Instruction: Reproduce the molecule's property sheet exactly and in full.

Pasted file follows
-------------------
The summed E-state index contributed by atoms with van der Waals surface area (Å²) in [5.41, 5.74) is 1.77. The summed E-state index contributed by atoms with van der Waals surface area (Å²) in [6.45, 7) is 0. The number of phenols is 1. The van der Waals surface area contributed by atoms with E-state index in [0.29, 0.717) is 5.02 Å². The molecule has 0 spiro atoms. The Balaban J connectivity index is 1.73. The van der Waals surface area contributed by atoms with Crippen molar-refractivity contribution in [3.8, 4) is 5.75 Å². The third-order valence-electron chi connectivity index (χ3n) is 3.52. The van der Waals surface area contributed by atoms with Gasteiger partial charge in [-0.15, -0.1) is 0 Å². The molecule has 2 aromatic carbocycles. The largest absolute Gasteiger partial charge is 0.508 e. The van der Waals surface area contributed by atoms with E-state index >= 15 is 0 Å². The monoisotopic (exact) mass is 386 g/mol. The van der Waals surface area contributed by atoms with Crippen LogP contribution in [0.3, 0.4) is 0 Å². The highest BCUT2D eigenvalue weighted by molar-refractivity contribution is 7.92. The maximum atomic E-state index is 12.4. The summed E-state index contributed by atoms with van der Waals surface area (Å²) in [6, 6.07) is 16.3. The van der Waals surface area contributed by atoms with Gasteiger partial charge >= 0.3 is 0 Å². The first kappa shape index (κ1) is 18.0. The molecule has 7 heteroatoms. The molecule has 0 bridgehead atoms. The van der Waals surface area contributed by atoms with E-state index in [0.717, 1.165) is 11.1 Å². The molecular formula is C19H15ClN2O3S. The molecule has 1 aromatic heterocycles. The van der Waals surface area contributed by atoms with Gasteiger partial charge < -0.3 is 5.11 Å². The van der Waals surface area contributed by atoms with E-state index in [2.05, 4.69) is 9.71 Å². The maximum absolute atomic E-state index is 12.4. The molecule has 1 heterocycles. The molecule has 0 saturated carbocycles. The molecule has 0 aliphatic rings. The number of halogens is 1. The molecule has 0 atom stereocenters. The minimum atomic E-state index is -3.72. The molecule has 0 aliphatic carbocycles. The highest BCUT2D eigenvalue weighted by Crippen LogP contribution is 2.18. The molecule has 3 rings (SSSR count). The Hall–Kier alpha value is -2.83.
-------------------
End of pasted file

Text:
The summed E-state index contributed by atoms with van der Waals surface area (Å²) in [5.41, 5.74) is 1.77. The summed E-state index contributed by atoms with van der Waals surface area (Å²) in [6.45, 7) is 0. The number of phenols is 1. The van der Waals surface area contributed by atoms with E-state index in [0.29, 0.717) is 5.02 Å². The molecule has 0 spiro atoms. The Balaban J connectivity index is 1.73. The van der Waals surface area contributed by atoms with Crippen molar-refractivity contribution in [3.8, 4) is 5.75 Å². The third-order valence-electron chi connectivity index (χ3n) is 3.52. The van der Waals surface area contributed by atoms with Gasteiger partial charge in [-0.15, -0.1) is 0 Å². The molecule has 2 aromatic carbocycles. The largest absolute Gasteiger partial charge is 0.508 e. The van der Waals surface area contributed by atoms with E-state index >= 15 is 0 Å². The monoisotopic (exact) mass is 386 g/mol. The van der Waals surface area contributed by atoms with Crippen LogP contribution in [0.3, 0.4) is 0 Å². The highest BCUT2D eigenvalue weighted by molar-refractivity contribution is 7.92. The maximum atomic E-state index is 12.4. The summed E-state index contributed by atoms with van der Waals surface area (Å²) in [6, 6.07) is 16.3. The van der Waals surface area contributed by atoms with Gasteiger partial charge >= 0.3 is 0 Å². The first kappa shape index (κ1) is 18.0. The molecule has 7 heteroatoms. The molecule has 0 bridgehead atoms. The van der Waals surface area contributed by atoms with E-state index in [0.717, 1.165) is 11.1 Å². The molecular formula is C19H15ClN2O3S. The molecule has 1 aromatic heterocycles. The van der Waals surface area contributed by atoms with Gasteiger partial charge < -0.3 is 5.11 Å². The van der Waals surface area contributed by atoms with E-state index in [2.05, 4.69) is 9.71 Å². The maximum absolute atomic E-state index is 12.4. The molecule has 1 heterocycles. The molecule has 0 saturated carbocycles. The molecule has 0 aliphatic rings. The number of halogens is 1. The molecule has 0 atom stereocenters. The minimum atomic E-state index is -3.72. The molecule has 0 aliphatic carbocycles. The highest BCUT2D eigenvalue weighted by Crippen LogP contribution is 2.18. The molecule has 3 rings (SSSR count). The Hall–Kier alpha value is -2.83.